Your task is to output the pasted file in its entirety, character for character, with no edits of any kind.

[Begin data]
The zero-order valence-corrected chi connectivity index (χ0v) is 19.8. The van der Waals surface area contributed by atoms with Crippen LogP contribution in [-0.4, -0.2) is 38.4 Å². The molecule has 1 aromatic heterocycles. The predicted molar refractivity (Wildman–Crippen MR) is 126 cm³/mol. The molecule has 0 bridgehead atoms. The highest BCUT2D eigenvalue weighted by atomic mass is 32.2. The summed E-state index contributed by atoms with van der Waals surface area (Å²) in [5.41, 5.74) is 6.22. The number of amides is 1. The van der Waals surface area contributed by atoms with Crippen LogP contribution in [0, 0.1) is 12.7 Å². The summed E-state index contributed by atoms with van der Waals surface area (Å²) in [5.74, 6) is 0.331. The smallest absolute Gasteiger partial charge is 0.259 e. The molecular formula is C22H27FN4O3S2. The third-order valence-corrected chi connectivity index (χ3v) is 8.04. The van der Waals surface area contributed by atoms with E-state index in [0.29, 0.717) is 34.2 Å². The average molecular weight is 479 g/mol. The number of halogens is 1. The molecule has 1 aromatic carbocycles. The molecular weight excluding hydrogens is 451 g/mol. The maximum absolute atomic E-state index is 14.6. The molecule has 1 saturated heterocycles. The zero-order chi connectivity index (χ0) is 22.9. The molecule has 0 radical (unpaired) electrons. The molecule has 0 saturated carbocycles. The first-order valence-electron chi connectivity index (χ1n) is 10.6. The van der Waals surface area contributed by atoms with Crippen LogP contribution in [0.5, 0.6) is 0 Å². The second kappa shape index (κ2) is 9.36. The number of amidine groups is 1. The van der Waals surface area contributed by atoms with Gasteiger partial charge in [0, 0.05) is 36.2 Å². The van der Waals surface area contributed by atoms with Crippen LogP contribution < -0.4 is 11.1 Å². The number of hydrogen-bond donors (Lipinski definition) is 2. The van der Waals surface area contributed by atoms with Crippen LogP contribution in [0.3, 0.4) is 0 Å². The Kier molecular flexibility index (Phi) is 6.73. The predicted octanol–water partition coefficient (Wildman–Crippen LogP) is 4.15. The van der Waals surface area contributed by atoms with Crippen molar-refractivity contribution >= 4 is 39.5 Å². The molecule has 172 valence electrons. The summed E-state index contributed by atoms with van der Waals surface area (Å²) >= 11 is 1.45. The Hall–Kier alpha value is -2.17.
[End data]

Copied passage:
The zero-order valence-corrected chi connectivity index (χ0v) is 19.8. The van der Waals surface area contributed by atoms with Crippen LogP contribution in [-0.4, -0.2) is 38.4 Å². The molecule has 1 aromatic heterocycles. The predicted molar refractivity (Wildman–Crippen MR) is 126 cm³/mol. The molecule has 0 bridgehead atoms. The highest BCUT2D eigenvalue weighted by atomic mass is 32.2. The summed E-state index contributed by atoms with van der Waals surface area (Å²) in [5.41, 5.74) is 6.22. The number of amides is 1. The van der Waals surface area contributed by atoms with Crippen LogP contribution in [0, 0.1) is 12.7 Å². The summed E-state index contributed by atoms with van der Waals surface area (Å²) in [5.74, 6) is 0.331. The smallest absolute Gasteiger partial charge is 0.259 e. The molecular formula is C22H27FN4O3S2. The third-order valence-corrected chi connectivity index (χ3v) is 8.04. The van der Waals surface area contributed by atoms with E-state index in [0.29, 0.717) is 34.2 Å². The average molecular weight is 479 g/mol. The number of halogens is 1. The molecule has 1 aromatic carbocycles. The molecular weight excluding hydrogens is 451 g/mol. The maximum absolute atomic E-state index is 14.6. The molecule has 1 saturated heterocycles. The zero-order chi connectivity index (χ0) is 22.9. The molecule has 0 radical (unpaired) electrons. The molecule has 0 saturated carbocycles. The first-order valence-electron chi connectivity index (χ1n) is 10.6. The van der Waals surface area contributed by atoms with Crippen LogP contribution in [0.5, 0.6) is 0 Å². The second kappa shape index (κ2) is 9.36. The number of amidine groups is 1. The van der Waals surface area contributed by atoms with Gasteiger partial charge in [0, 0.05) is 36.2 Å². The van der Waals surface area contributed by atoms with Crippen LogP contribution < -0.4 is 11.1 Å². The number of hydrogen-bond donors (Lipinski definition) is 2. The van der Waals surface area contributed by atoms with Crippen LogP contribution in [0.3, 0.4) is 0 Å². The Kier molecular flexibility index (Phi) is 6.73. The predicted octanol–water partition coefficient (Wildman–Crippen LogP) is 4.15. The van der Waals surface area contributed by atoms with Crippen molar-refractivity contribution >= 4 is 39.5 Å². The molecule has 172 valence electrons. The summed E-state index contributed by atoms with van der Waals surface area (Å²) >= 11 is 1.45. The Hall–Kier alpha value is -2.17.